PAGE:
As the founder of a company, you’ve learned to expect to lose people, often your best people, and grin and bear it when your star performer tells you she’s moving on. You go through the steps of trying capture some of the institutional and project knowledge that leaves when anybody does. But a lot of people don’t realize how often job changes happen — and how much the job market has changed since companies last paid attention to how they managed knowledge loss.
The average Baby Boomer will probably retire having had about 12 or 13 jobs, based on Bureau of Labor Statistics numbers. The typical Millennial, on the other hand might hold as many as 20. And those are nationwide statistics. In Silicon Valley, where startups blink out as quickly as fireflies in a process of creative destruction, the pace is probably much quicker. You can be a great engineer and work at a dozen or more software companies just in your 20s and 30s.
Of course, you should take the right legal steps to guard inventions and intellectual property. Most companies I know have that part down pat.
But if you want to be at the forefront of managing knowledge, keep two other priorities in mind: Keep a relationship with your co-worker even after he’s gone, and make sure all of the knowledge that co-worker has doesn’t reside only in his head.
“The only thing that gives an organization a competitive edge, the only thing that is sustainable, is what it knows, how it uses what it knows and how fast it can know something,” says Larry Prusak, a long-time researcher in the field of knowledge management.
Here are my five tips for the steps companies can take to keep their knowledge from walking out the door.
1. See employee resignations as an opportunity.
It seems at first that you’re losing someone who was a co-worker, and, in many cases, a friend. But in the new world of work, there are a million ways to keep that person in your network. A departure means your network will grow twice: You’ll have someone on the outside, still staying in touch, probably moving on and up in the world. And you’ll have the chance to bring someone new into your company.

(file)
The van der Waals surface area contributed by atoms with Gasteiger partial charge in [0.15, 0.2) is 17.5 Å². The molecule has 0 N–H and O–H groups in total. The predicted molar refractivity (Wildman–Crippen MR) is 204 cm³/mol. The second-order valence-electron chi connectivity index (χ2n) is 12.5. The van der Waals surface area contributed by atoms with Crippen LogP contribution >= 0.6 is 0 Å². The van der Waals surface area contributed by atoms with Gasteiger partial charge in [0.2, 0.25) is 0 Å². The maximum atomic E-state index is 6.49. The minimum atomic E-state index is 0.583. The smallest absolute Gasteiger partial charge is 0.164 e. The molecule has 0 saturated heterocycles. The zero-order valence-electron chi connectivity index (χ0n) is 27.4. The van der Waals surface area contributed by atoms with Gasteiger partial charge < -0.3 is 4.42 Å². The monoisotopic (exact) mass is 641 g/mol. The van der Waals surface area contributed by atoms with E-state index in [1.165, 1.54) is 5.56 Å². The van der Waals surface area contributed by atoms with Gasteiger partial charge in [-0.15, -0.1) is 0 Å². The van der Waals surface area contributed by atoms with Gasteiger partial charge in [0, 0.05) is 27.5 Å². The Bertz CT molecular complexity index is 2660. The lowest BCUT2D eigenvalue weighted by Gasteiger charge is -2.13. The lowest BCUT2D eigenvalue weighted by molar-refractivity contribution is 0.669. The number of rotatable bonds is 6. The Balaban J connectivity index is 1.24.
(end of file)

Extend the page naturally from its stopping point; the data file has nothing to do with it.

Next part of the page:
2. Set up a place where former co-workers can continue to contribute.
Many people invested a lot in what they built at your company, and they’ll want to keep in touch and keep contributing. Can you set up an alumni group on LinkedIn? Can you keep co-workers as members on some of your shared spaces, like folders in Dropbox, Libraries in Kifi, or channels in Slack ? How about inviting them to a once-a-year party? In The Alliance, authors Reid Hoffman (my old boss at LinkedIn!), Ben Casnocha and Chris Yeh point out that companies including Accenture , eBay and Harvard Business School have set up alumni networks. There are three different kinds of engagement with your former teammates:
- Ignore: not advisable!
- Support: ad hoc support, such as maintaining mailing lists, pizza parties and endorsing the independent efforts of alumni
- Invest: offer benefits such as alumni discounts, coordinate intelligence-gathering from alumni, dedicate staff to developing the network
3. Keep the majority of your knowledge hosted online:
Assuming you’re not in an industry with a lot of tight regulations, bake knowledge sharing into your processes. This almost de facto means hosting a lot online. It’ll make you productive, and it also means knowledge is retained as people move from job to job. There are other benefits, too: The knowledge is accessible to all of your team from anywhere. Some of my favorite apps for team communication: Slack and Asana. Tons of great companies have been built in Silicon Valley using Jira and HipChat.
4. Be obsessive about sharing knowledge within your team.
Different people learn and organize knowledge in different ways, so you might need more than one tool to get the job done. Look for tools that have granular controls, so you can customize to your teams’ needs. Look for tools that enable knowledge sharing in different ways. And look for tools that integrate and export to other tools. What is important is to put knowledge out there in such a way — an integrated, contextual way — so that people can find it when they need it. When your co-worker is leaving, a lot of what he or she knows has already been incorporated into the team’s base of knowledge.
5. Give credit where it’s due.
Not only do you need to have the tools to share knowledge, but you need to create an atmosphere of trust, where credit is given where credit is due. People will share willingly and keep in touch after they’ve gone if it pays them to do so. Be generous as you acknowledge their contributions, while they are on your team, and afterwards.
It’s not really that they’ve left your team at all — they just helped you make it bigger.